It has come to our attention that a local AM radio station has been broadcasting unfounded accusations about USA Swimming's handling of a complaint to our Safe Sport team related to NBAC involving an alleged incident that occurred 37 years ago. While the organization continues to work compassionately and tirelessly on our comprehensive abuse-prevention initiative, which is routinely recognized as the best in Olympic sport, we remain as frustrated as you are with inaccurate, sensational, issue-driven reporting like this.
Regardless, we believe strongly in our responsibility to provide responsible communication on this issue, so we developed the Q&A below to answer questions you may have about this situation.
Swimming is a fun, healthy activity that provides a positive, valuable life experience for its participants. All of us at USA Swimming are committed to fostering that experience for all our members in a safe environment.
Please know that we take the safety of our swimmers very seriously, and through our Safe Sport program we thoroughly investigate issues and quickly and prudently take action. That is our unwavering commitment to you.
What is USA Swimming's stance on Safe Sport?
USA Swimming put in place a comprehensive Safe Sport program, which is among the strongest in youth sports. Our program consists of efforts in six core areas:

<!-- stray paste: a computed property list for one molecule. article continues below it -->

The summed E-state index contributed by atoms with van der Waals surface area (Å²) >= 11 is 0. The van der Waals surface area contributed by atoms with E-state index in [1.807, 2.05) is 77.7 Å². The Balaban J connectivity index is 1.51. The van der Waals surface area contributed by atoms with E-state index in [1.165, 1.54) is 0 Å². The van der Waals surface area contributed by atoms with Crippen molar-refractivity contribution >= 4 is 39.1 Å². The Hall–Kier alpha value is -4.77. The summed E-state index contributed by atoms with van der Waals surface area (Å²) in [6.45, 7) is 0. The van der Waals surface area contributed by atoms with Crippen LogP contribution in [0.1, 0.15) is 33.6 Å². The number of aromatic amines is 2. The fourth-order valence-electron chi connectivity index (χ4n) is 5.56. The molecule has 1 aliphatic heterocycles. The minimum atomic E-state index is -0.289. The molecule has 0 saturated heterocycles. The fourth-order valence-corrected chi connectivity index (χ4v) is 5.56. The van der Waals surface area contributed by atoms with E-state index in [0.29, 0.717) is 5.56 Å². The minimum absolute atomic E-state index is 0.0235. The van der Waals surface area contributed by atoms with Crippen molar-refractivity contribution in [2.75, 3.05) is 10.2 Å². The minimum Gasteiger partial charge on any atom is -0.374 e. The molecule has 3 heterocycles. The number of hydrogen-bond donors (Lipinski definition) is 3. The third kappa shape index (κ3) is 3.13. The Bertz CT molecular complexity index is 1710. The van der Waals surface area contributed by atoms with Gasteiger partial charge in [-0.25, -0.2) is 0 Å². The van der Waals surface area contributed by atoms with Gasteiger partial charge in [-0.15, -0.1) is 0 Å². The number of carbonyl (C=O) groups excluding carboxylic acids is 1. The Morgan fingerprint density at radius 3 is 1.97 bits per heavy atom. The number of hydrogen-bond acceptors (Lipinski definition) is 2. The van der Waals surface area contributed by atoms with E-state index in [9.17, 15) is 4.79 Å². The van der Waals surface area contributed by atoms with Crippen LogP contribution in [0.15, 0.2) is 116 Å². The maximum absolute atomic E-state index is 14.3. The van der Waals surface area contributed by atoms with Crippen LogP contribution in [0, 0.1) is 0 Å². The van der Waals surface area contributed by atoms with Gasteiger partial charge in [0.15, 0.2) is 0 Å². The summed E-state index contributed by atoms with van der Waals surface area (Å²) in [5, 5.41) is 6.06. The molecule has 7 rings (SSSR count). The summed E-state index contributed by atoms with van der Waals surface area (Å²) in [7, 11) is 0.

1. Policies & Guidelines
2. Screening & Selection
3. Training & Education
4. Monitoring & Supervision
5. Recognizing, Reporting & Responding
6. Grassroots Engagement & Feedback.
USA Swimming is proud of its proactive approach to abuse prevention and continually strives to be the leader in Safe Sport in the Olympic movement.
During our annual convention, USA Swimming released a “Safe Sport Report” evaluating our efforts in this important area. The report is attached to this email for your review.
What is the status of the complaint and investigation arising from NBAC?
There is not a current investigation involving any coach from NBAC. There was previously a complaint filed regarding an incident alleged to have occurred in 1975, back when swimming was governed by the Amateur Athletic Union (AAU). Because USA Swimming (and therefore its Code of Conduct) was not in existence in 1975, the organization legally had no recourse in the matter. However, due to USA Swimming's commitment to Safe Sport and the safety of our swimmers, we reported the complaint and information received to the Baltimore County Police Department, Precinct 1.